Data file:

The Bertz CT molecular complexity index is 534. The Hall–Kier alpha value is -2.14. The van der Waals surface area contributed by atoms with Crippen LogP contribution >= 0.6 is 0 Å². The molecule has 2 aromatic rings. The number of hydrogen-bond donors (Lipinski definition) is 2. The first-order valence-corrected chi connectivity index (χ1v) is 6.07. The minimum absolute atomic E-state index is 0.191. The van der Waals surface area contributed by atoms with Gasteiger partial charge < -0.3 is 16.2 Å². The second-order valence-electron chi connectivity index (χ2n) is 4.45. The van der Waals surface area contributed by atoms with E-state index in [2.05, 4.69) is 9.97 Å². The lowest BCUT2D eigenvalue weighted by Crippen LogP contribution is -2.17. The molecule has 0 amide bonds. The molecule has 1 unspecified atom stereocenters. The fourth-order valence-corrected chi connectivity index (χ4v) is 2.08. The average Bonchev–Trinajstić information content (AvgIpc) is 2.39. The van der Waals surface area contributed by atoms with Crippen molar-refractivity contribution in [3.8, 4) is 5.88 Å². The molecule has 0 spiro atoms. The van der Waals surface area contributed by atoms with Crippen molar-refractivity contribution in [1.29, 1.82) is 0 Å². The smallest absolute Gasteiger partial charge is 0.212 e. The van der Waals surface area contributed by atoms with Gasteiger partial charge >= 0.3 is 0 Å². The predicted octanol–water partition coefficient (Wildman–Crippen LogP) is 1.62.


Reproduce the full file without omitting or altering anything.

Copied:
The Bertz CT molecular complexity index is 534. The Hall–Kier alpha value is -2.14. The van der Waals surface area contributed by atoms with Crippen LogP contribution >= 0.6 is 0 Å². The molecule has 2 aromatic rings. The number of hydrogen-bond donors (Lipinski definition) is 2. The first-order valence-corrected chi connectivity index (χ1v) is 6.07. The minimum absolute atomic E-state index is 0.191. The van der Waals surface area contributed by atoms with Gasteiger partial charge < -0.3 is 16.2 Å². The second-order valence-electron chi connectivity index (χ2n) is 4.45. The van der Waals surface area contributed by atoms with E-state index in [2.05, 4.69) is 9.97 Å². The lowest BCUT2D eigenvalue weighted by Crippen LogP contribution is -2.17. The molecule has 0 amide bonds. The molecule has 1 unspecified atom stereocenters. The fourth-order valence-corrected chi connectivity index (χ4v) is 2.08. The average Bonchev–Trinajstić information content (AvgIpc) is 2.39. The van der Waals surface area contributed by atoms with Crippen molar-refractivity contribution in [3.8, 4) is 5.88 Å². The molecule has 0 spiro atoms. The van der Waals surface area contributed by atoms with Crippen molar-refractivity contribution in [1.29, 1.82) is 0 Å². The smallest absolute Gasteiger partial charge is 0.212 e. The van der Waals surface area contributed by atoms with Gasteiger partial charge >= 0.3 is 0 Å². The predicted octanol–water partition coefficient (Wildman–Crippen LogP) is 1.62.